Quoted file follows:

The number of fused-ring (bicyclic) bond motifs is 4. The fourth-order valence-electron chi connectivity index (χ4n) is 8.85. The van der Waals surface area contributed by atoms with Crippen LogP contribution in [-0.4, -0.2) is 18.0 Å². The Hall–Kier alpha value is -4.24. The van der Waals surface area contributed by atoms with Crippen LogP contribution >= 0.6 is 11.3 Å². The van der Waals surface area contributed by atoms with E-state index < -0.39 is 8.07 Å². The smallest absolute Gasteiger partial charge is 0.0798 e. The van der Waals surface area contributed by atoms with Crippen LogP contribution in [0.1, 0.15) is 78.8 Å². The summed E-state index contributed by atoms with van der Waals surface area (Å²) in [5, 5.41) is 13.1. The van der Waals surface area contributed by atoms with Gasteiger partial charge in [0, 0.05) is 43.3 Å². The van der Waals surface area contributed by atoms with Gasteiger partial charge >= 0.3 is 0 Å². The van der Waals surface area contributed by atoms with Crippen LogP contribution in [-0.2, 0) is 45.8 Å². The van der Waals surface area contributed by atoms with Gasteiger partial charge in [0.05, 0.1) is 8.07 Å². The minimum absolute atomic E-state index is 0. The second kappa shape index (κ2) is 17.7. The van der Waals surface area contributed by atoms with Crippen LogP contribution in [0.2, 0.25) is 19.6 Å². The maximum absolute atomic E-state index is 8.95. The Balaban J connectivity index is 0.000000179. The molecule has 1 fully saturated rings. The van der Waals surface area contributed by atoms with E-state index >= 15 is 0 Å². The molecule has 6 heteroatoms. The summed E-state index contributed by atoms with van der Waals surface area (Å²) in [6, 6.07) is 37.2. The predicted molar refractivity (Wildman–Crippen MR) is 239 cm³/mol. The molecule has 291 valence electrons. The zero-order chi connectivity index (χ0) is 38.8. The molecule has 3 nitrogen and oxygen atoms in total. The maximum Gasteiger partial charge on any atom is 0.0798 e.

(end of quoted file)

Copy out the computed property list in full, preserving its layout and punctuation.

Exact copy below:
The number of fused-ring (bicyclic) bond motifs is 4. The fourth-order valence-electron chi connectivity index (χ4n) is 8.85. The van der Waals surface area contributed by atoms with Crippen LogP contribution in [-0.4, -0.2) is 18.0 Å². The Hall–Kier alpha value is -4.24. The van der Waals surface area contributed by atoms with Crippen LogP contribution >= 0.6 is 11.3 Å². The van der Waals surface area contributed by atoms with E-state index < -0.39 is 8.07 Å². The smallest absolute Gasteiger partial charge is 0.0798 e. The van der Waals surface area contributed by atoms with Crippen LogP contribution in [0.1, 0.15) is 78.8 Å². The summed E-state index contributed by atoms with van der Waals surface area (Å²) in [5, 5.41) is 13.1. The van der Waals surface area contributed by atoms with Gasteiger partial charge in [0, 0.05) is 43.3 Å². The van der Waals surface area contributed by atoms with Gasteiger partial charge >= 0.3 is 0 Å². The van der Waals surface area contributed by atoms with Crippen LogP contribution in [-0.2, 0) is 45.8 Å². The van der Waals surface area contributed by atoms with Gasteiger partial charge in [0.05, 0.1) is 8.07 Å². The minimum absolute atomic E-state index is 0. The second kappa shape index (κ2) is 17.7. The van der Waals surface area contributed by atoms with Crippen LogP contribution in [0.2, 0.25) is 19.6 Å². The maximum absolute atomic E-state index is 8.95. The Balaban J connectivity index is 0.000000179. The molecule has 1 fully saturated rings. The van der Waals surface area contributed by atoms with E-state index >= 15 is 0 Å². The molecule has 6 heteroatoms. The summed E-state index contributed by atoms with van der Waals surface area (Å²) in [6, 6.07) is 37.2. The predicted molar refractivity (Wildman–Crippen MR) is 239 cm³/mol. The molecule has 291 valence electrons. The zero-order chi connectivity index (χ0) is 38.8. The molecule has 3 nitrogen and oxygen atoms in total. The maximum Gasteiger partial charge on any atom is 0.0798 e.